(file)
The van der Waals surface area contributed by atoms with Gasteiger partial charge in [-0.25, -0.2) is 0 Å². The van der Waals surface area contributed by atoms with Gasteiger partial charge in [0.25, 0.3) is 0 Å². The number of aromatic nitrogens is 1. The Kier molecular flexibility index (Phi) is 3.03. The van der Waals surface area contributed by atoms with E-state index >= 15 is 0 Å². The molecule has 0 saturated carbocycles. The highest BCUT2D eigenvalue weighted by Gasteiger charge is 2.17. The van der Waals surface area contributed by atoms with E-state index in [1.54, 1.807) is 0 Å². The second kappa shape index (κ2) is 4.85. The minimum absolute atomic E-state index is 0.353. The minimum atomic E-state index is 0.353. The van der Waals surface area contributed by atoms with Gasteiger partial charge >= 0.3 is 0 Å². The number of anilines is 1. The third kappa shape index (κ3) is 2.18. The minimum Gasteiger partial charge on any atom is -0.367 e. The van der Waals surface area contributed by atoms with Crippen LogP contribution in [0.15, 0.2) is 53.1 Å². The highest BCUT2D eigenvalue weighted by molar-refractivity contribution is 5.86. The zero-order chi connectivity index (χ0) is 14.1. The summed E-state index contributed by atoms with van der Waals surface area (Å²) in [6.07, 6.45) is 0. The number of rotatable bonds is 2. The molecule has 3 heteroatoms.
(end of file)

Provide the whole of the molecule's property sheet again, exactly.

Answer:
The van der Waals surface area contributed by atoms with Gasteiger partial charge in [-0.25, -0.2) is 0 Å². The van der Waals surface area contributed by atoms with Gasteiger partial charge in [0.25, 0.3) is 0 Å². The number of aromatic nitrogens is 1. The Kier molecular flexibility index (Phi) is 3.03. The van der Waals surface area contributed by atoms with E-state index >= 15 is 0 Å². The molecule has 0 saturated carbocycles. The highest BCUT2D eigenvalue weighted by Gasteiger charge is 2.17. The van der Waals surface area contributed by atoms with E-state index in [1.54, 1.807) is 0 Å². The second kappa shape index (κ2) is 4.85. The minimum absolute atomic E-state index is 0.353. The minimum atomic E-state index is 0.353. The van der Waals surface area contributed by atoms with Gasteiger partial charge >= 0.3 is 0 Å². The number of anilines is 1. The third kappa shape index (κ3) is 2.18. The minimum Gasteiger partial charge on any atom is -0.367 e. The van der Waals surface area contributed by atoms with Crippen LogP contribution in [0.15, 0.2) is 53.1 Å². The highest BCUT2D eigenvalue weighted by molar-refractivity contribution is 5.86. The zero-order chi connectivity index (χ0) is 14.1. The summed E-state index contributed by atoms with van der Waals surface area (Å²) in [6.07, 6.45) is 0. The number of rotatable bonds is 2. The molecule has 3 heteroatoms.